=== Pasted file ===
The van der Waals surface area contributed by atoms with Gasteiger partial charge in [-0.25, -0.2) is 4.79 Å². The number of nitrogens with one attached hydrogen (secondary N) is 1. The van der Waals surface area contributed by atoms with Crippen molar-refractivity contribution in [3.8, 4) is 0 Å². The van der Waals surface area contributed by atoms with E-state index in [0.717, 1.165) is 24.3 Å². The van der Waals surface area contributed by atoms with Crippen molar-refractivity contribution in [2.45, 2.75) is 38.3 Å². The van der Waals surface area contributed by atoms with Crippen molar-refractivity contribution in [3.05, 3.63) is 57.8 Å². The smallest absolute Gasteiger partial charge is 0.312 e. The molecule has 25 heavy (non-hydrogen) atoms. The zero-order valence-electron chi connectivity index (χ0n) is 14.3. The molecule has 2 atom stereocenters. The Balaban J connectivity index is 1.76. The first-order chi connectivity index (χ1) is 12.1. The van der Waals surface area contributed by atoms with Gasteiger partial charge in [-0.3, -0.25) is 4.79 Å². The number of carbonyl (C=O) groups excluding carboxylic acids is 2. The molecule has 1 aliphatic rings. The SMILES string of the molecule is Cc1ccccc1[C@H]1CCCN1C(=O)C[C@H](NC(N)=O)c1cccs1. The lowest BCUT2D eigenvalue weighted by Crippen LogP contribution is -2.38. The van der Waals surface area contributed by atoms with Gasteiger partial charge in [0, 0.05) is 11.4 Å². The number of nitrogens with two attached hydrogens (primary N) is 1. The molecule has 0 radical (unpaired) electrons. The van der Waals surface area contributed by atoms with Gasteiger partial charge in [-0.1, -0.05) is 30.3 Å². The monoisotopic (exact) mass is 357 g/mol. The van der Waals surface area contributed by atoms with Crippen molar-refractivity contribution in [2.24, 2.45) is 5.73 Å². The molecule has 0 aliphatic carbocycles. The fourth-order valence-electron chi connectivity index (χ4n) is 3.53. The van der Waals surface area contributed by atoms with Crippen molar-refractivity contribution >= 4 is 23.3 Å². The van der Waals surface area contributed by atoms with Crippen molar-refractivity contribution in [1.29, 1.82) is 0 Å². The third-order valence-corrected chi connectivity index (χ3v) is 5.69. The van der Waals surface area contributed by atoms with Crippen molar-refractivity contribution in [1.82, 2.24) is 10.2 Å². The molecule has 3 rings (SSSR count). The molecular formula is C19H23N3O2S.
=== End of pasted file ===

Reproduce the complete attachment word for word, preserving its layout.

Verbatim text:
The van der Waals surface area contributed by atoms with Gasteiger partial charge in [-0.25, -0.2) is 4.79 Å². The number of nitrogens with one attached hydrogen (secondary N) is 1. The van der Waals surface area contributed by atoms with Crippen molar-refractivity contribution in [3.8, 4) is 0 Å². The van der Waals surface area contributed by atoms with E-state index in [0.717, 1.165) is 24.3 Å². The van der Waals surface area contributed by atoms with Crippen molar-refractivity contribution in [2.45, 2.75) is 38.3 Å². The van der Waals surface area contributed by atoms with Crippen molar-refractivity contribution in [3.05, 3.63) is 57.8 Å². The smallest absolute Gasteiger partial charge is 0.312 e. The molecule has 25 heavy (non-hydrogen) atoms. The zero-order valence-electron chi connectivity index (χ0n) is 14.3. The molecule has 2 atom stereocenters. The Balaban J connectivity index is 1.76. The first-order chi connectivity index (χ1) is 12.1. The van der Waals surface area contributed by atoms with Gasteiger partial charge in [-0.3, -0.25) is 4.79 Å². The number of carbonyl (C=O) groups excluding carboxylic acids is 2. The molecule has 1 aliphatic rings. The SMILES string of the molecule is Cc1ccccc1[C@H]1CCCN1C(=O)C[C@H](NC(N)=O)c1cccs1. The lowest BCUT2D eigenvalue weighted by Crippen LogP contribution is -2.38. The van der Waals surface area contributed by atoms with Gasteiger partial charge in [0, 0.05) is 11.4 Å². The number of nitrogens with two attached hydrogens (primary N) is 1. The molecule has 0 radical (unpaired) electrons. The van der Waals surface area contributed by atoms with Gasteiger partial charge in [-0.1, -0.05) is 30.3 Å². The monoisotopic (exact) mass is 357 g/mol. The van der Waals surface area contributed by atoms with Crippen molar-refractivity contribution in [2.24, 2.45) is 5.73 Å². The molecule has 0 aliphatic carbocycles. The fourth-order valence-electron chi connectivity index (χ4n) is 3.53. The van der Waals surface area contributed by atoms with Crippen molar-refractivity contribution >= 4 is 23.3 Å². The van der Waals surface area contributed by atoms with Crippen molar-refractivity contribution in [1.29, 1.82) is 0 Å². The third-order valence-corrected chi connectivity index (χ3v) is 5.69. The van der Waals surface area contributed by atoms with Crippen molar-refractivity contribution in [1.82, 2.24) is 10.2 Å². The molecule has 3 rings (SSSR count). The molecular formula is C19H23N3O2S.